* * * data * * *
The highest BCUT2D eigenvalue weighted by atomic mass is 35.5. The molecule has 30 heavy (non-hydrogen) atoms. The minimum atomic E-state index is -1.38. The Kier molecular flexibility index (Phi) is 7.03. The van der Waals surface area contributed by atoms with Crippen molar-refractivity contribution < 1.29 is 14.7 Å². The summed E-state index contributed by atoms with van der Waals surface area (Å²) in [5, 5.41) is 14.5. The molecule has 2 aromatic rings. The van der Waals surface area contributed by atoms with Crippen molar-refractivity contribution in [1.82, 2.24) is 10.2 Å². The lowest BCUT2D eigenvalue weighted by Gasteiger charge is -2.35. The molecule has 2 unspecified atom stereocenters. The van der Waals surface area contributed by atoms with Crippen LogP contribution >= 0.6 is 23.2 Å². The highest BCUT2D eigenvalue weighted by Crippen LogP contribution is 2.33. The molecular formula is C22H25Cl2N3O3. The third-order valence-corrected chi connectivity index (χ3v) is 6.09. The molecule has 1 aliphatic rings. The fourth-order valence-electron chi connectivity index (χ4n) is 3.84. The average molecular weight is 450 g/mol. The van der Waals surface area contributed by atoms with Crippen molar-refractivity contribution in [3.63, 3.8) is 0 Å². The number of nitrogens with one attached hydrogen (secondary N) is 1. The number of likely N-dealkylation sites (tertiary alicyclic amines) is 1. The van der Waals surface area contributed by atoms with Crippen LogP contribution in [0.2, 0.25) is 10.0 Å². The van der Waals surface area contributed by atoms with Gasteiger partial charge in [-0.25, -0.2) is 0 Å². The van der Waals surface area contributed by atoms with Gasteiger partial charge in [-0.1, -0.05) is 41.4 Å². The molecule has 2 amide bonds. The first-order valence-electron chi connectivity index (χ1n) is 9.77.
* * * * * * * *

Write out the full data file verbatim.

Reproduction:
The highest BCUT2D eigenvalue weighted by atomic mass is 35.5. The molecule has 30 heavy (non-hydrogen) atoms. The minimum atomic E-state index is -1.38. The Kier molecular flexibility index (Phi) is 7.03. The van der Waals surface area contributed by atoms with Crippen molar-refractivity contribution < 1.29 is 14.7 Å². The summed E-state index contributed by atoms with van der Waals surface area (Å²) in [5, 5.41) is 14.5. The molecule has 2 aromatic rings. The van der Waals surface area contributed by atoms with Crippen molar-refractivity contribution in [1.82, 2.24) is 10.2 Å². The lowest BCUT2D eigenvalue weighted by Gasteiger charge is -2.35. The molecule has 2 unspecified atom stereocenters. The van der Waals surface area contributed by atoms with Crippen LogP contribution >= 0.6 is 23.2 Å². The highest BCUT2D eigenvalue weighted by Crippen LogP contribution is 2.33. The molecular formula is C22H25Cl2N3O3. The third-order valence-corrected chi connectivity index (χ3v) is 6.09. The molecule has 1 aliphatic rings. The fourth-order valence-electron chi connectivity index (χ4n) is 3.84. The average molecular weight is 450 g/mol. The van der Waals surface area contributed by atoms with Crippen molar-refractivity contribution in [3.63, 3.8) is 0 Å². The number of nitrogens with one attached hydrogen (secondary N) is 1. The number of likely N-dealkylation sites (tertiary alicyclic amines) is 1. The van der Waals surface area contributed by atoms with Crippen LogP contribution in [0.2, 0.25) is 10.0 Å². The van der Waals surface area contributed by atoms with Gasteiger partial charge in [-0.25, -0.2) is 0 Å². The van der Waals surface area contributed by atoms with Gasteiger partial charge in [-0.1, -0.05) is 41.4 Å². The molecule has 2 amide bonds. The first-order valence-electron chi connectivity index (χ1n) is 9.77.